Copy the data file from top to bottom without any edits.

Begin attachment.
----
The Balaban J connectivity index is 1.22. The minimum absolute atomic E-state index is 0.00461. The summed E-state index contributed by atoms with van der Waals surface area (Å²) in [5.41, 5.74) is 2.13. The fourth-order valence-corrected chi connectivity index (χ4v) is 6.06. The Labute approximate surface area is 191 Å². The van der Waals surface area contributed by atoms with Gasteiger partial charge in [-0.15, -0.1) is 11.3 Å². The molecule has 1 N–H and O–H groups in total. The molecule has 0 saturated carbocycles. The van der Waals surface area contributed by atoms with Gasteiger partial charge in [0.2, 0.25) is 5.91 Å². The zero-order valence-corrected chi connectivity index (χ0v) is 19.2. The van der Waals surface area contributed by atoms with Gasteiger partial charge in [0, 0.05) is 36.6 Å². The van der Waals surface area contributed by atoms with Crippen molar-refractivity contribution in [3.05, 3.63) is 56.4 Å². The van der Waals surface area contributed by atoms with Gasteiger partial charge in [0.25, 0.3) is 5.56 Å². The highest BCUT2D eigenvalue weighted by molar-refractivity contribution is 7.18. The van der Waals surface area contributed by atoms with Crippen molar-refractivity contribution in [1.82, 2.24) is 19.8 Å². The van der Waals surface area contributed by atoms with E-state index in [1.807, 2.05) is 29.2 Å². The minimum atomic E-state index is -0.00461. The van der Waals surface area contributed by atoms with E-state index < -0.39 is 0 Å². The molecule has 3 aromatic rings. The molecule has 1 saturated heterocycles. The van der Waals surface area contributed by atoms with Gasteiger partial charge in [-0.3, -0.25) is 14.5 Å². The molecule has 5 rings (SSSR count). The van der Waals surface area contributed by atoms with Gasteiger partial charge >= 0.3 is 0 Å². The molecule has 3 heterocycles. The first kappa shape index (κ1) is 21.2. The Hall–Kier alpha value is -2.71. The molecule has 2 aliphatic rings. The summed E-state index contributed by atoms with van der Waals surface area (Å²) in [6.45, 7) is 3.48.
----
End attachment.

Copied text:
The Balaban J connectivity index is 1.22. The minimum absolute atomic E-state index is 0.00461. The summed E-state index contributed by atoms with van der Waals surface area (Å²) in [5.41, 5.74) is 2.13. The fourth-order valence-corrected chi connectivity index (χ4v) is 6.06. The Labute approximate surface area is 191 Å². The van der Waals surface area contributed by atoms with Gasteiger partial charge in [-0.15, -0.1) is 11.3 Å². The molecule has 1 N–H and O–H groups in total. The molecule has 0 saturated carbocycles. The van der Waals surface area contributed by atoms with Gasteiger partial charge in [0.2, 0.25) is 5.91 Å². The zero-order valence-corrected chi connectivity index (χ0v) is 19.2. The van der Waals surface area contributed by atoms with Gasteiger partial charge in [0, 0.05) is 36.6 Å². The van der Waals surface area contributed by atoms with Crippen molar-refractivity contribution in [3.05, 3.63) is 56.4 Å². The van der Waals surface area contributed by atoms with Gasteiger partial charge in [0.25, 0.3) is 5.56 Å². The highest BCUT2D eigenvalue weighted by molar-refractivity contribution is 7.18. The van der Waals surface area contributed by atoms with Crippen molar-refractivity contribution in [1.82, 2.24) is 19.8 Å². The van der Waals surface area contributed by atoms with E-state index in [1.807, 2.05) is 29.2 Å². The minimum atomic E-state index is -0.00461. The van der Waals surface area contributed by atoms with E-state index < -0.39 is 0 Å². The molecule has 3 aromatic rings. The molecule has 1 saturated heterocycles. The van der Waals surface area contributed by atoms with Gasteiger partial charge in [-0.3, -0.25) is 14.5 Å². The molecule has 5 rings (SSSR count). The van der Waals surface area contributed by atoms with Gasteiger partial charge >= 0.3 is 0 Å². The molecule has 3 heterocycles. The first kappa shape index (κ1) is 21.2. The Hall–Kier alpha value is -2.71. The molecule has 2 aliphatic rings. The summed E-state index contributed by atoms with van der Waals surface area (Å²) in [6.45, 7) is 3.48.